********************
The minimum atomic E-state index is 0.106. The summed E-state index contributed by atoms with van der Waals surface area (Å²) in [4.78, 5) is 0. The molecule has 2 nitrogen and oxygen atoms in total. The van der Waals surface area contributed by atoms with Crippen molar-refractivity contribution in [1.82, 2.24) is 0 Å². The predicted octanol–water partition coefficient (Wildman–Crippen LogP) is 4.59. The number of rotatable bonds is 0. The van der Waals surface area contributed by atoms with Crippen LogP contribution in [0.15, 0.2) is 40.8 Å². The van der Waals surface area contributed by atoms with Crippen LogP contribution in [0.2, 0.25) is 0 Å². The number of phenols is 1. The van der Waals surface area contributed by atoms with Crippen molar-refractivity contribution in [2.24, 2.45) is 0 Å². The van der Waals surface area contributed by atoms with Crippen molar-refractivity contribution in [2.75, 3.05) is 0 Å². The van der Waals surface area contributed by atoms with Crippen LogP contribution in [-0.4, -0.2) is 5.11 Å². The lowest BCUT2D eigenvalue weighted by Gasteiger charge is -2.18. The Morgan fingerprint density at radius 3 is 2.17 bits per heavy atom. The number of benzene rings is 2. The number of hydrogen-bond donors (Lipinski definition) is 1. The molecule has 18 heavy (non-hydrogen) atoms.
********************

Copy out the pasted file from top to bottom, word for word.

The minimum atomic E-state index is 0.106. The summed E-state index contributed by atoms with van der Waals surface area (Å²) in [4.78, 5) is 0. The molecule has 2 nitrogen and oxygen atoms in total. The van der Waals surface area contributed by atoms with Crippen molar-refractivity contribution in [1.82, 2.24) is 0 Å². The predicted octanol–water partition coefficient (Wildman–Crippen LogP) is 4.59. The number of rotatable bonds is 0. The van der Waals surface area contributed by atoms with Crippen LogP contribution in [0.15, 0.2) is 40.8 Å². The van der Waals surface area contributed by atoms with Crippen LogP contribution in [0.2, 0.25) is 0 Å². The number of phenols is 1. The van der Waals surface area contributed by atoms with Crippen molar-refractivity contribution in [2.24, 2.45) is 0 Å². The van der Waals surface area contributed by atoms with Crippen molar-refractivity contribution in [2.75, 3.05) is 0 Å². The van der Waals surface area contributed by atoms with Crippen LogP contribution in [-0.4, -0.2) is 5.11 Å². The lowest BCUT2D eigenvalue weighted by Gasteiger charge is -2.18. The Morgan fingerprint density at radius 3 is 2.17 bits per heavy atom. The number of benzene rings is 2. The number of hydrogen-bond donors (Lipinski definition) is 1. The molecule has 18 heavy (non-hydrogen) atoms.